Women PMs are hungry for leadership and management training, and want their firms to do more in that regard.
Zweig Group just released the 2019 Project Management Report of AEC Firms. This research publication contains data gathered from a survey of 144 different firms and covers topics related to project management practices and the experience of being a project manager in an AEC firm.
In light of the diversity tenet of Zweig Group’s mission and our commitment to promoting inclusion and finding solutions to solving gender-related recruitment and retention issues, via our new ElevateHer initiative, we decided to dig deeper into this data set.
The following three important questions help illuminate the experience of being a project manager:
- What is your biggest challenge as a project manager?
- What was your biggest fear about becoming a project manager?
- What is the most important thing your firm could do to improve project management?
We divided responses to these questions by respondent gender. Twelve percent of project managers were women and 88 percent were men. While the biggest challenge for women project managers was “managing my time” (67 percent), the biggest challenge for men was “managing client’s expectations” (49 percent) – something that only 17 percent of women said was their top challenge. While 50 percent of women selected “managing team members” as their top challenge, that dropped to only 33 percent for men. We were surprised to see that 15 percent of men responded that “staying within budget” was their biggest challenge – something selected by 0 percent of women.
Men and women project managers also had vastly different experiences when it came to their biggest fears about the job. Concerns about supervising staff were the top issue for 60 percent of women, but only 12 percent of men. No women were afraid of “difficulty meeting budget/time goals,” but 25 percent of men had this concern. More than double the amount of men compared to women were concerned with “getting away from the design/technical work I love,” (44 percent compared to 20 percent).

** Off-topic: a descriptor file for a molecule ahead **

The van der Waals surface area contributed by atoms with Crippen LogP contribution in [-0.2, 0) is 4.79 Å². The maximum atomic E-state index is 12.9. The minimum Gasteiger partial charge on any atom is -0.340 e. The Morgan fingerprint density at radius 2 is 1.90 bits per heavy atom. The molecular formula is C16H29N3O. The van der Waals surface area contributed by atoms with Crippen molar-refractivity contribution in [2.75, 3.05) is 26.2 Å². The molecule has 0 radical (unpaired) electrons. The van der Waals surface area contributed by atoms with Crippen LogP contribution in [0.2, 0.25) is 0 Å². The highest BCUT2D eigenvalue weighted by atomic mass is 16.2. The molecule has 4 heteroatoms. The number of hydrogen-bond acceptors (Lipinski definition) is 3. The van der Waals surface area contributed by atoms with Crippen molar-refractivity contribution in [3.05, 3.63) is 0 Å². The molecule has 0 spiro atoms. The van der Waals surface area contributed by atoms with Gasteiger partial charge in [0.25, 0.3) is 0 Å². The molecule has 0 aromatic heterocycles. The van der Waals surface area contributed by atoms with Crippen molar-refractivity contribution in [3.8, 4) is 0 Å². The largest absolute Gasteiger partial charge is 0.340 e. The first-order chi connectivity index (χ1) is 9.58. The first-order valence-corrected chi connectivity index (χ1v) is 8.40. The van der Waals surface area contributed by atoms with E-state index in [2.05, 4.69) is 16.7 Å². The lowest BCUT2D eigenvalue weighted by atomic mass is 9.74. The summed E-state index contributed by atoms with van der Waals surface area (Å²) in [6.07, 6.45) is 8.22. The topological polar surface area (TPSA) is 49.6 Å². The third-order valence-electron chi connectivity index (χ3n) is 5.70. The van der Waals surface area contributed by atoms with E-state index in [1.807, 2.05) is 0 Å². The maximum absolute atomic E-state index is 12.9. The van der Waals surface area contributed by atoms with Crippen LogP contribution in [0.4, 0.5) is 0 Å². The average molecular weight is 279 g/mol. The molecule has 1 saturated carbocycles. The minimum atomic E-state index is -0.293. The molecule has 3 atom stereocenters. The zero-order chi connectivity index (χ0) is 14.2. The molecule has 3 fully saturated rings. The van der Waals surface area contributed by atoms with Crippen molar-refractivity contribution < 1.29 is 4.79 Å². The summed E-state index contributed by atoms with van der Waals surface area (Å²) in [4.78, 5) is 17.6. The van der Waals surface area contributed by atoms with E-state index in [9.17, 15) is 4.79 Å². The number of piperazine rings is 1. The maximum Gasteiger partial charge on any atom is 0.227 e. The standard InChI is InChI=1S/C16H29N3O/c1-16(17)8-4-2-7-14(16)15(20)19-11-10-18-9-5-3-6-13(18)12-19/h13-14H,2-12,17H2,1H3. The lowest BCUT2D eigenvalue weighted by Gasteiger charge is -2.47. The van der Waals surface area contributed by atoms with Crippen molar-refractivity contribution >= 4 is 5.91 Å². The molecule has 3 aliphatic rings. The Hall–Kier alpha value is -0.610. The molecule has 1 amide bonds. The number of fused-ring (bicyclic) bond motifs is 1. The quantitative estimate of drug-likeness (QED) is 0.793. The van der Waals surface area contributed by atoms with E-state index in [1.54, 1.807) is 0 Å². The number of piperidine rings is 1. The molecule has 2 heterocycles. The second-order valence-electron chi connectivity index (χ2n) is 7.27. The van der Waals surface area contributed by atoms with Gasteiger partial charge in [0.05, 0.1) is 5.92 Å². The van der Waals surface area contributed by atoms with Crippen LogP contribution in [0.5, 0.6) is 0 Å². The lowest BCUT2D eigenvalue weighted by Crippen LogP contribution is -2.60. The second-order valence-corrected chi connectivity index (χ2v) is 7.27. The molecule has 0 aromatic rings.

When we asked this group “What is the most important thing your firm could do to improve project management?” women were most likely to answer, “provide more leadership training” (71 percent women, 45 percent men) and “have clearly defined expectations” (57 percent of women), but men were more likely to answer “hire more experienced staff” (58 percent). Men were also more likely to suggest “[assigning] more administrative staff to projects,” an answer chosen by no women.
While we can’t conclusively answer what causes these gender differences, it’s clear from these results that women project managers are hungry for training related to leadership and management – leading and managing people is a top challenge, a key fear, and the thing they think their firm could improve upon.
Christina Zweig Niehues is Zweig Group’s director of research and e-commerce. She can be reached at firstname.lastname@example.org.